I wanted to be a better person, but I didn’t know how to. And the desire to figure it out usually came in waves, always cresting with global periods of renewal—spring, Passover, Easter, Christmas, and, of course, New Year’s—before crashing down.
I played this game for years, confident I was completing some sort of personal development but never sure if I had obtained “it.” And never sticking with it long enough to find out. At least 18 years, to be exact. Because every New Year’s Eve since I was 16, I have played the same album that came out in 2003.
The first track on Death Cab for Cutie’s album Transatlanticism is a song titled “The New Year.” It starts like this:
So this is the new year
And I don’t feel any different
The clanking of crystal
Explosions off in the distance
So this is the new year
And I have no resolutions
For self-assigned penance
For problems with easy solutions
I remember Transatlanticism came out when I was 16 because the same year that a friend burned me a copy of the new Death Cab CD, I became fascinated by songs that had hidden messages when played backward.
I had read about the secret messages in Queen’s “Another One Bites the Dust” and The Beatles’ “Revolution #9.” I checked Audacity to see if Death Cab for Cutie, who got their name from The Beatles’ movie Magical Mystery Tour, had also been inspired to encode a backward message.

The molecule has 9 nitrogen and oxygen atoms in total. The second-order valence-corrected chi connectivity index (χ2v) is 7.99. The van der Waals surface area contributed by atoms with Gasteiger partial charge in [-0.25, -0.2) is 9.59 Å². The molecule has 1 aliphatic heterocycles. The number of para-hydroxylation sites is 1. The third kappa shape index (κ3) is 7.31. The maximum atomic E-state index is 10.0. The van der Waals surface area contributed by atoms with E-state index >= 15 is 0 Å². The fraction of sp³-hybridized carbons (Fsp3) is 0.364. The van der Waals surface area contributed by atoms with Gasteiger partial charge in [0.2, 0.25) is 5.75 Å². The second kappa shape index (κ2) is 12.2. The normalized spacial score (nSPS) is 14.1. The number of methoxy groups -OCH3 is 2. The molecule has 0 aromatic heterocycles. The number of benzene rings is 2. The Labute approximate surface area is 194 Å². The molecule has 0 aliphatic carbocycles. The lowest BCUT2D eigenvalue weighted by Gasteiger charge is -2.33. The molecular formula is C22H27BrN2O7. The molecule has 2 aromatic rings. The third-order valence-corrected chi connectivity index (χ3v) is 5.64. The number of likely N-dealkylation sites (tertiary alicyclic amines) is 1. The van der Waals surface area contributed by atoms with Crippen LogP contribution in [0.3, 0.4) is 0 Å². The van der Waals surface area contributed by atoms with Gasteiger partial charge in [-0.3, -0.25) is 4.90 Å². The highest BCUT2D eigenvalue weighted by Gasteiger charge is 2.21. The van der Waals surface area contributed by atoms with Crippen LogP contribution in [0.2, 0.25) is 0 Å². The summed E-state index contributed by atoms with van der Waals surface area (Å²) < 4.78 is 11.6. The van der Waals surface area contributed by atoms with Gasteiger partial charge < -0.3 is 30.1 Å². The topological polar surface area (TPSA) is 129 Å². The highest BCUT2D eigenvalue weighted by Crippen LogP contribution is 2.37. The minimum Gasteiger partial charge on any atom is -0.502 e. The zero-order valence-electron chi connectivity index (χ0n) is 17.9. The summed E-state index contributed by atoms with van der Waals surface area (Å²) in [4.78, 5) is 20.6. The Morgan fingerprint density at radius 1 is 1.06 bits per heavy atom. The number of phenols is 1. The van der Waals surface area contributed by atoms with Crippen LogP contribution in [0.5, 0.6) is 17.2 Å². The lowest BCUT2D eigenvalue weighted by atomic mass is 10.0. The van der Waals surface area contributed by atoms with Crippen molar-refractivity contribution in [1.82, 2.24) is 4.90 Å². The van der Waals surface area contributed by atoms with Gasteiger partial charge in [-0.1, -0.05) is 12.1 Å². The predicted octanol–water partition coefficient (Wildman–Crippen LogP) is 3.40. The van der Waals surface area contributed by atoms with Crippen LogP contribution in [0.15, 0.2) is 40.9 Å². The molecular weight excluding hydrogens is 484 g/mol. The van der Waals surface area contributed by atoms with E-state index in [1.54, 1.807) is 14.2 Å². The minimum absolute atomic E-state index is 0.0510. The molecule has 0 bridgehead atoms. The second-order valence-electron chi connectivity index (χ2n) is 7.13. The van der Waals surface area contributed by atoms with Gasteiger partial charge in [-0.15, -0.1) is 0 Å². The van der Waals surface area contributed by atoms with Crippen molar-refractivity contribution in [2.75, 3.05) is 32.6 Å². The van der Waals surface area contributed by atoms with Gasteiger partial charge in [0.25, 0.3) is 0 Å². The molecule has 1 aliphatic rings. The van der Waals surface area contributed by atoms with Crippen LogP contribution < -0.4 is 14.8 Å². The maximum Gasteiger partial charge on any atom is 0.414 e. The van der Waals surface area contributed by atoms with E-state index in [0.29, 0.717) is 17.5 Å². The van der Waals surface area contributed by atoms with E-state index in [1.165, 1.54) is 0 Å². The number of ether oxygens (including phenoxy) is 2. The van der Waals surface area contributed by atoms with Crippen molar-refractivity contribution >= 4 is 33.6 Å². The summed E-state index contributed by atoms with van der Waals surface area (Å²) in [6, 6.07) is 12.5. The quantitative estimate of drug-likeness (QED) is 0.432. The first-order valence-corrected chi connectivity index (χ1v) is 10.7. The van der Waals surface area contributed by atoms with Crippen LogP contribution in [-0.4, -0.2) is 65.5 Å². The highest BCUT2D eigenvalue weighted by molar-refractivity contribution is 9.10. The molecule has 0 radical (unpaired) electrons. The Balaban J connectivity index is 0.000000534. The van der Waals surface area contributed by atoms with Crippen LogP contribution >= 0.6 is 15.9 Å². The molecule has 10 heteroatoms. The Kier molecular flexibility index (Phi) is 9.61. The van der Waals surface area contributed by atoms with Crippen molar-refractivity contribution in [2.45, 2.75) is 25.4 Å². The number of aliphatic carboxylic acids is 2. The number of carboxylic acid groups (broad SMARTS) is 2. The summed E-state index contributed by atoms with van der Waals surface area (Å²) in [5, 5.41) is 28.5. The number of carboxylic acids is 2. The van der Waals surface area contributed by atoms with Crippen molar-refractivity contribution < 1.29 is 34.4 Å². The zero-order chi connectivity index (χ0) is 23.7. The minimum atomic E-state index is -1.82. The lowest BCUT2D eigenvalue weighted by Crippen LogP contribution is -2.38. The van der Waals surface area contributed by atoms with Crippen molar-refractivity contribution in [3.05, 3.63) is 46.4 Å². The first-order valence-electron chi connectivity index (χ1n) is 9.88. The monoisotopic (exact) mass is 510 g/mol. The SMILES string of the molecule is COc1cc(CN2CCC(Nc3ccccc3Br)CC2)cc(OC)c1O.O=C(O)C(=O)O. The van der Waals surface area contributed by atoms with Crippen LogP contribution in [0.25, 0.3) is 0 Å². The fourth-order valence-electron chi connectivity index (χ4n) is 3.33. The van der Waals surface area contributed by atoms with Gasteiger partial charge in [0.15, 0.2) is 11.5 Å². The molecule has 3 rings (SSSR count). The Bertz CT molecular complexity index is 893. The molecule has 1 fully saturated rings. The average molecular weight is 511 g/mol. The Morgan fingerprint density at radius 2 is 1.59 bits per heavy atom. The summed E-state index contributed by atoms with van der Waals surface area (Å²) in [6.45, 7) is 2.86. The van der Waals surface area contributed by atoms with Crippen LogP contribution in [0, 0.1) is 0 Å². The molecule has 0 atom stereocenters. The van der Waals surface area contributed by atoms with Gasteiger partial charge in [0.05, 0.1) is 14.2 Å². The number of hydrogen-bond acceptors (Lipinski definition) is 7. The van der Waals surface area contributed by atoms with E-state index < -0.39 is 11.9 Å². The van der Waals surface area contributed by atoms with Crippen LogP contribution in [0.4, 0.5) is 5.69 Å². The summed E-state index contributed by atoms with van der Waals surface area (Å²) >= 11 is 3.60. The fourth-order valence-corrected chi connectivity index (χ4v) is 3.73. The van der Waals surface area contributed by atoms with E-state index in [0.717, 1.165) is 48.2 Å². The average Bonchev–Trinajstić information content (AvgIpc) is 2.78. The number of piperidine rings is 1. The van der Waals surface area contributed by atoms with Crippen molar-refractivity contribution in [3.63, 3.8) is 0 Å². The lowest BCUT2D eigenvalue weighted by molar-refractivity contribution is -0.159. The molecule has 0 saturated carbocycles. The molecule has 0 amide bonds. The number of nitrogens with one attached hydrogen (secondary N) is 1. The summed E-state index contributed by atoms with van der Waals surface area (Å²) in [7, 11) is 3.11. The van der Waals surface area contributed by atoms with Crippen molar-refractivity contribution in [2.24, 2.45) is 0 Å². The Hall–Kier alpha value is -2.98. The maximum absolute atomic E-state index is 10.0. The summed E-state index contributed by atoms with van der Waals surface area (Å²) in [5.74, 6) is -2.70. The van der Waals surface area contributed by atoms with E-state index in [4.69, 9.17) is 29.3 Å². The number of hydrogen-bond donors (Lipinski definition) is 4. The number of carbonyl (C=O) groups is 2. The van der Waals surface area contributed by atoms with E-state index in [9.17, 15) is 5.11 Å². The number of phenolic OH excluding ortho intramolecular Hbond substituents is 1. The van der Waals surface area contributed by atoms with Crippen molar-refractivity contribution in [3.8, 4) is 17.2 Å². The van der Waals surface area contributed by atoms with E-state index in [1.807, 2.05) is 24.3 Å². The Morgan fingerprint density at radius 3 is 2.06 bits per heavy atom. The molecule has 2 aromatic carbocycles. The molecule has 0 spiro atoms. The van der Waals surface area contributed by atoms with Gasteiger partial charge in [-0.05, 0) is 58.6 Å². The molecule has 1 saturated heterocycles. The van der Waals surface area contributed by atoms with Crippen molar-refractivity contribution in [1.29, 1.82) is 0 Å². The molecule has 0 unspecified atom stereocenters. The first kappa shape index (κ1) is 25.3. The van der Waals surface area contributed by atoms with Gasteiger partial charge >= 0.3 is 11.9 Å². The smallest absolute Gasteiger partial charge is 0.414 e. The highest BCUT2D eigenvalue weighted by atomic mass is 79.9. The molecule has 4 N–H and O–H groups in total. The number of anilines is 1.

But something about the album captured my attention from the start. I added it to my roster of songs or albums that mention a date or time I play on that date or time every year. Like “Tune-Up #1” from “Rent” on December 24th, 9 pm, Eastern Standard Time. Or the musical “Parade” on Memorial Day. But those always felt schticky, whereas the earnest poise of Death Cab’s “The New Year” haunted me every December 31st. Like I was in Derry, Maine, after Pennywise’s latest 27-year slumber was about to end.
2020 felt like that year more than any other. Like everyone else, I went through it. My wife and I packed our bags in March and fled New Jersey to escape our 700-square-foot condo and a Covid-19 curfew that kept creeping up earlier and earlier. Once at my parents’ house in Minnesota, we came down with it.
After a nomadic summer, we returned to our condo and realized that it no longer felt like “home.” We put it on the market and sold it without any clear idea where we would end up. On our second drive back to my parents that year, we hit a deer in Pennsylvania and totaled our car. Luckily, we were all okay. But it was a wake-up call for me—a brush with death.
In my head, a quote by Marcus Aurelius from my Stoic practiced floated to the top:
“Don’t behave as if you are destined to live forever. What’s fated hangs over you. As long as you live and while you can, become good now.”
I liked the quote because it did not infer “badness,” only that there are areas for improvement. For being “better.” But it was November, and the idea was out of season, so I let it exist under me. Like an ancient cosmic force that inhabited a sewer system. That was until December 31st, 2020, when I put Transatlanticism on like some Ritual of Chüd. But this time, for whatever reason, I listened to the lyrics for the first time. I had heard them backward and forward for so many years, but all at once, it hit me.
I could name all my problems but could not name their easy solutions. And that’s why I didn’t feel good.